Originally Posted by TALO
I know this is a stupid question, but I ask because; lets say a person burns 500 calories during a bike ride or on the treadmill. If they are eating 3500 cals, then that must mean that during the day they are burning over 3000 calories by doing nothing....Is this right??
It's sometimes helpful to think about all the elements that contribute to total energy expenditure. They can typically be bucketed into four main categories and expressed by the following formula:
Total Energy Expenditure = BMR + TEA + TEF + NEAT
1. BMR = basal metabolic rate
2. TEA = thermic effect of activity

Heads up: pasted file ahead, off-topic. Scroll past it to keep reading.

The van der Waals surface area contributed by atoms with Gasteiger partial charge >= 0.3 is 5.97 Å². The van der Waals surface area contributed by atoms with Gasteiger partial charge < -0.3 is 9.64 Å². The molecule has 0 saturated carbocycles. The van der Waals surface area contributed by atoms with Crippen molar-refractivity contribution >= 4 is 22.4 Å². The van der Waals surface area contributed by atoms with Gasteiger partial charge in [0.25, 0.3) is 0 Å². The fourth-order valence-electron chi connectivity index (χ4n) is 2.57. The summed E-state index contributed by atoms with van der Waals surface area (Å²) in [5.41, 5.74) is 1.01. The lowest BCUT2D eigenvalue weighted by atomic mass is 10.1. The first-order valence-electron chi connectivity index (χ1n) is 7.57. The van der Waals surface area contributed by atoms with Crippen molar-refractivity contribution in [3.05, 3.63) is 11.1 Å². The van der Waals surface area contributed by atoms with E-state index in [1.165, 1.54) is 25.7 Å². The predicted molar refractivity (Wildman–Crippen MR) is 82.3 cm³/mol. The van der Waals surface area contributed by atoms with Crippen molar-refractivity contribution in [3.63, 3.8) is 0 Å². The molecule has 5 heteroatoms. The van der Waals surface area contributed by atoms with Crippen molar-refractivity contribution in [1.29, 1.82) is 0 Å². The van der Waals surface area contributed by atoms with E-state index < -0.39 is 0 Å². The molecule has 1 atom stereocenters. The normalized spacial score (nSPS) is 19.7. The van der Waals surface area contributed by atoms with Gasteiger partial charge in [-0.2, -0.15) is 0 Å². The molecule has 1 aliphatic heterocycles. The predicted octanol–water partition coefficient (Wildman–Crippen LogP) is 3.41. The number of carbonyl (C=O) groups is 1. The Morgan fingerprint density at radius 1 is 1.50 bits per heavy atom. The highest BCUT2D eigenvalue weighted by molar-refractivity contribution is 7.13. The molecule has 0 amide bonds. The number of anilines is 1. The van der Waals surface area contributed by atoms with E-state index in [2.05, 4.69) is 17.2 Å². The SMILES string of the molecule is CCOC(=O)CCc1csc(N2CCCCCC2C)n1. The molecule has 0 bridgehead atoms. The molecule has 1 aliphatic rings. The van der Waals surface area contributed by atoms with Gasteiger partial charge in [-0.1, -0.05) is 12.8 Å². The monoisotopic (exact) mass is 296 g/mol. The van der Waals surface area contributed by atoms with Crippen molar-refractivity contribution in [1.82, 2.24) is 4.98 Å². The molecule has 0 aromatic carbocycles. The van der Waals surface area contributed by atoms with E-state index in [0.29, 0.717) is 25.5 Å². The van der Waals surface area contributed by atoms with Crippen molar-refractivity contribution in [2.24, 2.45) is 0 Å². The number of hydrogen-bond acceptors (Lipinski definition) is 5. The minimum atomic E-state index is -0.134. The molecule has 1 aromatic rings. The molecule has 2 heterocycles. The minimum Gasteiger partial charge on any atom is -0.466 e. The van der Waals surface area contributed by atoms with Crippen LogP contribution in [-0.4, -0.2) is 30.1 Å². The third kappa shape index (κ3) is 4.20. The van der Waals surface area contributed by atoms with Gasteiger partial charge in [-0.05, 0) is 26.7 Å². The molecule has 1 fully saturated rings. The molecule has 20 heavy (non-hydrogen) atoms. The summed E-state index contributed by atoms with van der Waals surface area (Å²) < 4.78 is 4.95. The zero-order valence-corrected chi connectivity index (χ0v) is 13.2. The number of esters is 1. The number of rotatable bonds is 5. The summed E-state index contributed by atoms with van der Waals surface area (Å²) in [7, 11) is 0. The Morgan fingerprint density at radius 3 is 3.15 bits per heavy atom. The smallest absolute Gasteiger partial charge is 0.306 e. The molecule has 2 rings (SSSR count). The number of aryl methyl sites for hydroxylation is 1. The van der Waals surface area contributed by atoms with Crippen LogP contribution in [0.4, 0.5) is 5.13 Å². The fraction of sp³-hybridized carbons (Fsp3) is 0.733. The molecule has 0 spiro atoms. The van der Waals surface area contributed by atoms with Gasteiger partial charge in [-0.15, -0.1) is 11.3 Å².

3. TEF = thermic effect of food
4. NEAT = non-exercise activity thermogenisis
1 is calories burned at rest (just living)
2 is calories burned during exercise
3 is calories burned in processing the food that you eat
4 is calories burned through all daily activity that is NOT exercise
The reason that's important is that many people think that anything "non-exercise" is their BMR, but that's not true, although the thermic effect of food is quite small, just walking around "awake", doing a deskjob, etc, does add up over the course of the day.
But theoretically, if a person is eating 3500 cals per day and MAINTAINING weight, and exercise contributes to 500 calories burned, then BMR + TEF + NEAT has to be equal to 3000, else they'd either be losing or gaining weight.